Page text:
It doesn’t take long for them to climb onto the car, and thankfully the engine has warmed the hood enough that they’re warmed quickly even before the blankets can work their magic. Mike stretches out along the windshield and drags his duffle bag closer, pulling a pair of hats out along with several scarves. El is too deeply cocooned in her layers to help herself, so he brushes her soft hair out of her face and pulls one thick beanie down to her eyes, pinching her cheeks lightly when she grins at him. 

Once they’re both bundled up to the max, he relaxes, head resting against hers where she’s got it curled over his shoulder. It’s become darker in the time that has passed, and the other visitors have become quieter, a communal intake of breath as they wait for the meteor showers.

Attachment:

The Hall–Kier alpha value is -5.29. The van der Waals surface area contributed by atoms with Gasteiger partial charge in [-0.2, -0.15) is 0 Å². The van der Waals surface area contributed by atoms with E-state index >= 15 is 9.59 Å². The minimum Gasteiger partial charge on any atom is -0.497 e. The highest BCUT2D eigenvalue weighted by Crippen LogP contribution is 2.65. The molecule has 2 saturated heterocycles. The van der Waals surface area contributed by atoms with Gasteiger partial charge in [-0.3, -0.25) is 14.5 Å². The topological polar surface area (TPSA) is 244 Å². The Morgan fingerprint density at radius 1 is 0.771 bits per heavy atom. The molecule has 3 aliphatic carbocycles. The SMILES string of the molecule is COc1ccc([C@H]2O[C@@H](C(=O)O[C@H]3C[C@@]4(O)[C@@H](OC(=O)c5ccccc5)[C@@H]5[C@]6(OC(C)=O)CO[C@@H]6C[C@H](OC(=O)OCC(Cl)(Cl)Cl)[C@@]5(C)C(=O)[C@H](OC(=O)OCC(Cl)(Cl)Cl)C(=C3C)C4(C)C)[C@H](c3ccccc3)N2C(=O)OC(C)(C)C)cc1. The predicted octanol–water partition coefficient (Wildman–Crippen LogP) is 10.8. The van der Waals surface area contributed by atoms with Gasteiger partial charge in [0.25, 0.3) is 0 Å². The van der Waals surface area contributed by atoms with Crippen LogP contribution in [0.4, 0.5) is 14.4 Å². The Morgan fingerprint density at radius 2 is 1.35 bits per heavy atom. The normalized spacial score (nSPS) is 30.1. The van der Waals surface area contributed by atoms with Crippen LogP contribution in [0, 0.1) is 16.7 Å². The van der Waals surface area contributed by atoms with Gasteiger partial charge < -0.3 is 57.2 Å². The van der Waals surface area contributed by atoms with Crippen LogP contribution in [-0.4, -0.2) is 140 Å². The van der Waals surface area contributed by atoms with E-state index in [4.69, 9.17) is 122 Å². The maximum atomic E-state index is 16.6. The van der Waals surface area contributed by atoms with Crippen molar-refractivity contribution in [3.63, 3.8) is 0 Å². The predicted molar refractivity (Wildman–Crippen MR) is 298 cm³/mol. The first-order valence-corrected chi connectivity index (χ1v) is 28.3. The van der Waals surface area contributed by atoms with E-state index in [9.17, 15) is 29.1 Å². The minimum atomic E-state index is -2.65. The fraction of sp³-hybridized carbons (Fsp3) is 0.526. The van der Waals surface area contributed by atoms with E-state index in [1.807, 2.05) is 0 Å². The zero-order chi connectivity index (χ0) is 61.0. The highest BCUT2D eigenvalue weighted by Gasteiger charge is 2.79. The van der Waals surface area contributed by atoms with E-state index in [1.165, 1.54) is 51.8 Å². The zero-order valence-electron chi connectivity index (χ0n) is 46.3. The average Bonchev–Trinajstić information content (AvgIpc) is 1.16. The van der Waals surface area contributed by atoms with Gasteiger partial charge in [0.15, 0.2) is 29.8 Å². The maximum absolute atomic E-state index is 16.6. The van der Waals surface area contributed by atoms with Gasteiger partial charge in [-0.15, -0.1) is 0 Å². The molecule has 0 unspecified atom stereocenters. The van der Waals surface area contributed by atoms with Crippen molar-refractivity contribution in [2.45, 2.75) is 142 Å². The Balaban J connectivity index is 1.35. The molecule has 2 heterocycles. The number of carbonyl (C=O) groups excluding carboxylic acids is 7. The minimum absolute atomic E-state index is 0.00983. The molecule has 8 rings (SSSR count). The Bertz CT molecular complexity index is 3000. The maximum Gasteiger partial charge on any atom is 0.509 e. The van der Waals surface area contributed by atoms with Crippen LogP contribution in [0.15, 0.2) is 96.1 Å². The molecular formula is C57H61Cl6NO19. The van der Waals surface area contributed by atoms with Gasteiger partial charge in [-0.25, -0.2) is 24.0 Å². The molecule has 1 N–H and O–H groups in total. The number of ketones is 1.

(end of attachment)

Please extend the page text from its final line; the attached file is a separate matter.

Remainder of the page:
“Oh,” he remembers, one gloved hand reaching for his bag again. “I brought snacks. There’s a Thermos, too.” 

El hums her assent, but doesn’t seem interested, so he pulls out a chocolate bar for himself and unwraps it with clumsy fingers. 

He waves it in her face a little, but she just mumbles, “Uh-uh,” and keeps blinking up at the sky. 

His bag, without his noticing, begins to slide off the hood slowly and he only glances over just as it’s about to topple down over the side, but suddenly it’s floating back up, hovering just inches off the metal and scooting carefully back toward his side. He smiles down at El, who keeps staring into the distance slyly but smiles back. 

The chocolate, which had been pressed up against the cap of the thermos, has melted somewhat, but it’s a nice texture on his tongue when he takes a bite. He can almost picture the taste of crackers and marshmallows, wishing they could get a bonfire going inside a national park. He’s still chewing when El whispers, “Hey.”